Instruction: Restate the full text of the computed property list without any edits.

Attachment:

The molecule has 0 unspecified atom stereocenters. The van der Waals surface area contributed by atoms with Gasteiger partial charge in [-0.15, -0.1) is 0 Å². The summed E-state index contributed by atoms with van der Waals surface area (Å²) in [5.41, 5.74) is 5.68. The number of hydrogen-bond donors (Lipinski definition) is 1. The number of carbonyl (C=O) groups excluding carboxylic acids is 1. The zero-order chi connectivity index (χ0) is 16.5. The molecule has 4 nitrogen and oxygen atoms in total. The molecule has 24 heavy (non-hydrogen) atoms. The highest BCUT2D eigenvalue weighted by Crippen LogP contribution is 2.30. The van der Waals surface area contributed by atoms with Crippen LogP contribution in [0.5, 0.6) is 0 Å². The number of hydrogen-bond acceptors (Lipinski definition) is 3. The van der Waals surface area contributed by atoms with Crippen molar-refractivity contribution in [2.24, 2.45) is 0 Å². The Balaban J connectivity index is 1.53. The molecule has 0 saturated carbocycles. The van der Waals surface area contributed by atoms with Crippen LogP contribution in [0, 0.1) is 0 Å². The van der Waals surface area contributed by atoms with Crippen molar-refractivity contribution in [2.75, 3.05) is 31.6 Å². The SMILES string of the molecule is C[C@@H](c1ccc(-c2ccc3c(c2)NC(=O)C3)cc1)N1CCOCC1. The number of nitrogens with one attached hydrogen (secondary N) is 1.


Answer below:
The molecule has 0 unspecified atom stereocenters. The van der Waals surface area contributed by atoms with Gasteiger partial charge in [-0.15, -0.1) is 0 Å². The summed E-state index contributed by atoms with van der Waals surface area (Å²) in [5.41, 5.74) is 5.68. The number of hydrogen-bond donors (Lipinski definition) is 1. The number of carbonyl (C=O) groups excluding carboxylic acids is 1. The zero-order chi connectivity index (χ0) is 16.5. The molecule has 4 nitrogen and oxygen atoms in total. The molecule has 24 heavy (non-hydrogen) atoms. The highest BCUT2D eigenvalue weighted by Crippen LogP contribution is 2.30. The van der Waals surface area contributed by atoms with Crippen LogP contribution in [0.5, 0.6) is 0 Å². The number of hydrogen-bond acceptors (Lipinski definition) is 3. The van der Waals surface area contributed by atoms with Crippen molar-refractivity contribution in [2.24, 2.45) is 0 Å². The Balaban J connectivity index is 1.53. The molecule has 0 saturated carbocycles. The van der Waals surface area contributed by atoms with Crippen LogP contribution in [0, 0.1) is 0 Å². The van der Waals surface area contributed by atoms with Crippen molar-refractivity contribution in [2.75, 3.05) is 31.6 Å². The SMILES string of the molecule is C[C@@H](c1ccc(-c2ccc3c(c2)NC(=O)C3)cc1)N1CCOCC1. The number of nitrogens with one attached hydrogen (secondary N) is 1.